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Treasury & Capital Markets
Philippines eyes retail dollar bond sale amid peso slide
Notes will be issued before the year ends and marketed primarily to Filipinos working overseas
Patricia Chiu 24 Oct 2022

The Philippine government plans to issue US dollar-denominated retail treasury bonds as part of its efforts to raise funds for its various programmes amid rising inflation and a falling local currency.

The treasury bonds, to be marketed primarily to Filipinos who are working overseas, are likely to be issued before the year ends, says finance secretary Benjamin Diokno.

Speaking at the 17th Philippine Summit, organized by The Asset Events+ in Manila on Monday (October 24), Diokno says in Filipino: “The issuance will be very attractive to [overseas Filipino workers], especially those who may be thinking of their children’s school fees five years from now.”

The forum, which returns to in-person format for the first time in two years since going online during the height of the pandemic, is also Diokno’s first private sector engagement as finance secretary. Diokno previously served as governor of the Bangko Sentral ng Pilipinas, the Philippine central bank. The event was organized in partnership with BDO Unibank, SM Investments Corp, UnionBank of the Philippines, China Bank, and Chinabank Capital.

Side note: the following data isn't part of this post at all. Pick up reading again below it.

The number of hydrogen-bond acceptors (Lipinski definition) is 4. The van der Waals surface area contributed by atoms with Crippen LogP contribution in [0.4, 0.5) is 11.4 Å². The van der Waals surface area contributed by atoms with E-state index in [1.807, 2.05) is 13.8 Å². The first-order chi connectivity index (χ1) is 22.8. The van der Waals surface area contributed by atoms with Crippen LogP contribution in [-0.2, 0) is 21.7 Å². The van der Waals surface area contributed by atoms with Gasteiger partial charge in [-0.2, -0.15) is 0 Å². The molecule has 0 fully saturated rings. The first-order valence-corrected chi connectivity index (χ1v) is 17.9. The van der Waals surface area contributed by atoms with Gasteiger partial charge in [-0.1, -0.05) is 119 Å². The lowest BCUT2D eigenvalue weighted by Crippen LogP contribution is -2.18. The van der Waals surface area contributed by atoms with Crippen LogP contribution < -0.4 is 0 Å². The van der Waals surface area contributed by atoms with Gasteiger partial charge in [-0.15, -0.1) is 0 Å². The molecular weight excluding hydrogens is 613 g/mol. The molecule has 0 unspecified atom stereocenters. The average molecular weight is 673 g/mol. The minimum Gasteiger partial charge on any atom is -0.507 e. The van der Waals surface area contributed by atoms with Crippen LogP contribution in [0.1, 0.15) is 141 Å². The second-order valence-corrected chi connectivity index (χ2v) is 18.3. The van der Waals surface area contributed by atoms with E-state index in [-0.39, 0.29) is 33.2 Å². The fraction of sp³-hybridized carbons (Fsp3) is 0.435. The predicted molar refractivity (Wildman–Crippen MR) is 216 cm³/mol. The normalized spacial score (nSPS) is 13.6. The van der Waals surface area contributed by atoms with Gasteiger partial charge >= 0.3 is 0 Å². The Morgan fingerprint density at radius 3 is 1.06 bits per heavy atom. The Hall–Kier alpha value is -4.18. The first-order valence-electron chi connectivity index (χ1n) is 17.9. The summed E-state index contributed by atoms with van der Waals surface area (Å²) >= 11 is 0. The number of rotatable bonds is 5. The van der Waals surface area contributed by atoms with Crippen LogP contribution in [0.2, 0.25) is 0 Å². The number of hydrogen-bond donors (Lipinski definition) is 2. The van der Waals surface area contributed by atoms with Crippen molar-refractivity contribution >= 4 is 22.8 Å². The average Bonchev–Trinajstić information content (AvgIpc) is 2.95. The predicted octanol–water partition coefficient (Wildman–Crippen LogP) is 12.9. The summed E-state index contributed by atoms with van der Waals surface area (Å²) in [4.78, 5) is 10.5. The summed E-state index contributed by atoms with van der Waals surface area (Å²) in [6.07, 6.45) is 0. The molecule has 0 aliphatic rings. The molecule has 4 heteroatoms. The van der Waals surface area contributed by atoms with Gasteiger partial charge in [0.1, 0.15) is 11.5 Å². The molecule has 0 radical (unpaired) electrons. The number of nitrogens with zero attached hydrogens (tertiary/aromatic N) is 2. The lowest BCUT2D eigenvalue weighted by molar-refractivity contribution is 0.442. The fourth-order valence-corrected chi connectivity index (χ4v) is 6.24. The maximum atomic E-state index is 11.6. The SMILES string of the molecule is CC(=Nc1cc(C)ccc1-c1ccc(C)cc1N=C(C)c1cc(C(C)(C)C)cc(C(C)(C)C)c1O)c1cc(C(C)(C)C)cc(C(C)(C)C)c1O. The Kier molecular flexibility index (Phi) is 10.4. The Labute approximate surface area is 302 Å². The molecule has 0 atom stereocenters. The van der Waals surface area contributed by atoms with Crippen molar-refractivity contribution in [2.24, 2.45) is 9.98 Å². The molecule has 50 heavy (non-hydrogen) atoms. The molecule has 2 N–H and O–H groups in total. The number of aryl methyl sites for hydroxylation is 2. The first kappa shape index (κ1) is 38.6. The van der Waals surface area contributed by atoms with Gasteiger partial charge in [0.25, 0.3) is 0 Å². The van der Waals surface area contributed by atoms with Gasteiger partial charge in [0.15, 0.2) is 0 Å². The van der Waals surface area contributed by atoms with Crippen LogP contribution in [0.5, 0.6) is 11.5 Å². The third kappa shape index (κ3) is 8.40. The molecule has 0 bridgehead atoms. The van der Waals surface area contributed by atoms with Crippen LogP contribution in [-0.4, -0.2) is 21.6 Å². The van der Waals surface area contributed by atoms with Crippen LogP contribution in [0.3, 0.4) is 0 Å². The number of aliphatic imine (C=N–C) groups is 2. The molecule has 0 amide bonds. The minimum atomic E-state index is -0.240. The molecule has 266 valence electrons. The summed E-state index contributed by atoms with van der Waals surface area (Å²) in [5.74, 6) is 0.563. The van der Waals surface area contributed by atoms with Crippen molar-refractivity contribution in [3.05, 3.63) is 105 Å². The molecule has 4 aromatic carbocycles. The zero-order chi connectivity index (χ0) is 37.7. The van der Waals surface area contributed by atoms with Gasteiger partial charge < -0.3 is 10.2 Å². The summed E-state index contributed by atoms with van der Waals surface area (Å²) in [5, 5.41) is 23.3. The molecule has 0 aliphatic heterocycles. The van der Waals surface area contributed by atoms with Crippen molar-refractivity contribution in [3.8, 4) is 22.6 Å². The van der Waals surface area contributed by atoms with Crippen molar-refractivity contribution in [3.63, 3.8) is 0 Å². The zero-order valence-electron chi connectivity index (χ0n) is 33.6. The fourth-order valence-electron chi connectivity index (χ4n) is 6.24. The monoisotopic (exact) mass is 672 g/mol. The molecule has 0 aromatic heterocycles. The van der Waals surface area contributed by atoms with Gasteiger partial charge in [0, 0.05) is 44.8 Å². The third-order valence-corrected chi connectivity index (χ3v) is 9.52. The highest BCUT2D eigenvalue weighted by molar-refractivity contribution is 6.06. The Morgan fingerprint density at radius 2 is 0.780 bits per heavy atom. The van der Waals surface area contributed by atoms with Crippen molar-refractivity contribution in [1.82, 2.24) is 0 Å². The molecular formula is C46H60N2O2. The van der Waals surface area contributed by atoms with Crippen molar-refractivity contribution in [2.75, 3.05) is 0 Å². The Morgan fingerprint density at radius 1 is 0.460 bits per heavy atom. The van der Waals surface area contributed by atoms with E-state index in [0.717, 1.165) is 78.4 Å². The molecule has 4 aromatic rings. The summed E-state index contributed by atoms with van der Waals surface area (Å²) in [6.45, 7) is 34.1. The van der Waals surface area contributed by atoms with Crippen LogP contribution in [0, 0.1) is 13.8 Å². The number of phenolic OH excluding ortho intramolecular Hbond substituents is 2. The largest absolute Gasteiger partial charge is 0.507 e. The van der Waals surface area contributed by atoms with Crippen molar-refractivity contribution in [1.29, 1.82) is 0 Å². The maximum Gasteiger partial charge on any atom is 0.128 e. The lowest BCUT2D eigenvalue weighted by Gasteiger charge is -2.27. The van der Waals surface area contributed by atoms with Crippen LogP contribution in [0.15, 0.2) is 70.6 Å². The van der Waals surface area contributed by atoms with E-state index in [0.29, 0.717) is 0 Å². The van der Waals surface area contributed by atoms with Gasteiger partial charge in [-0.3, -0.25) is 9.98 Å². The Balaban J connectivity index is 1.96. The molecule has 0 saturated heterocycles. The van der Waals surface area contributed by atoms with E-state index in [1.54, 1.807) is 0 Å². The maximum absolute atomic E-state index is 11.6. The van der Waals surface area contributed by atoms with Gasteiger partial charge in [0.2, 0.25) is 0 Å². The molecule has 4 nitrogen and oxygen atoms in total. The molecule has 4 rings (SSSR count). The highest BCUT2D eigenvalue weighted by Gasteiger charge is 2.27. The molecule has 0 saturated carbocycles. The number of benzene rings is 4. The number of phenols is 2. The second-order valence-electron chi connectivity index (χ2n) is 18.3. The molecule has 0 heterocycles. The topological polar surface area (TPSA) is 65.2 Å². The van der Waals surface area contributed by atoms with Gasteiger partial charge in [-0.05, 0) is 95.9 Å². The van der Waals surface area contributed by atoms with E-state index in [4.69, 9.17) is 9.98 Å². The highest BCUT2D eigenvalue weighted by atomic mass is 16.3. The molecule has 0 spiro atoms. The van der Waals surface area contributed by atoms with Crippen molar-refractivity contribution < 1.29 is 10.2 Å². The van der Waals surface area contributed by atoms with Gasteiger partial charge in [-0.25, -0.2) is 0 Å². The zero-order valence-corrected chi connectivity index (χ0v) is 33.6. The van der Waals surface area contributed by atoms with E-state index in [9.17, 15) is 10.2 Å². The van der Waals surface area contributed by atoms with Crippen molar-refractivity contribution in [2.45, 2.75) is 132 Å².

Finance Secretary Benjamin Diokno speaks at the 17th Philippine Summit, an in-person event organized by The Asset Events+ in Manila on October 24. 

In his keynote speech, Diokno highlights “strategic interventions” that the government of President Ferdinand Marcos Jr. plans to activate in order to tackle mammoth challenges brought by rising inflation.

“Over the medium term, the goal is to create high-quality, green jobs,” Diokno says, adding that this can only be achieved through “higher investments in infrastructure, human capital development and a digital economy”.

He says the Philippines’ large pool of young, highly skilled and tech-savvy workers is ready to compete with the global workforce. “This demographic sweet spot is not only an invaluable asset of national development, but also the country’s top contributor to economic growth.”  

During Diokno’s one-on-one with The Asset’s editor-in-chief Daniel Yu, the finance secretary says the country's 2022 growth target of 6.5% to 7.5% is "doable", pointing to the reforms put in place by the country’s finance ministers over the past two decades, as well as the Philippines’ healthy reserves buffer. 

The Philippines is in a “better shape” compared to its neighbours since it can deal with external shocks.

“Right now at US$95 billion, we have about nine months’ worth of cover, and we expect additional dollars to come in from our overseas Filipino workers and also the business process outsourcing (BPO) industry,” he notes. 

Diokno also says interest rates should rise by at least another 100 basis points before year-end. He also hints that the government will move to prevent the peso from overshooting the 60 to the dollar mark.

In the same forum, Diokno’s successor at the central bank, BSP governor Felipe Medalla says the BSP will likely match the US Federal Reserve if it decides to raise rates by another 75bp. 

Medalla also reveals that the US Fed is open to a liquidity arrangement with the Philippines.

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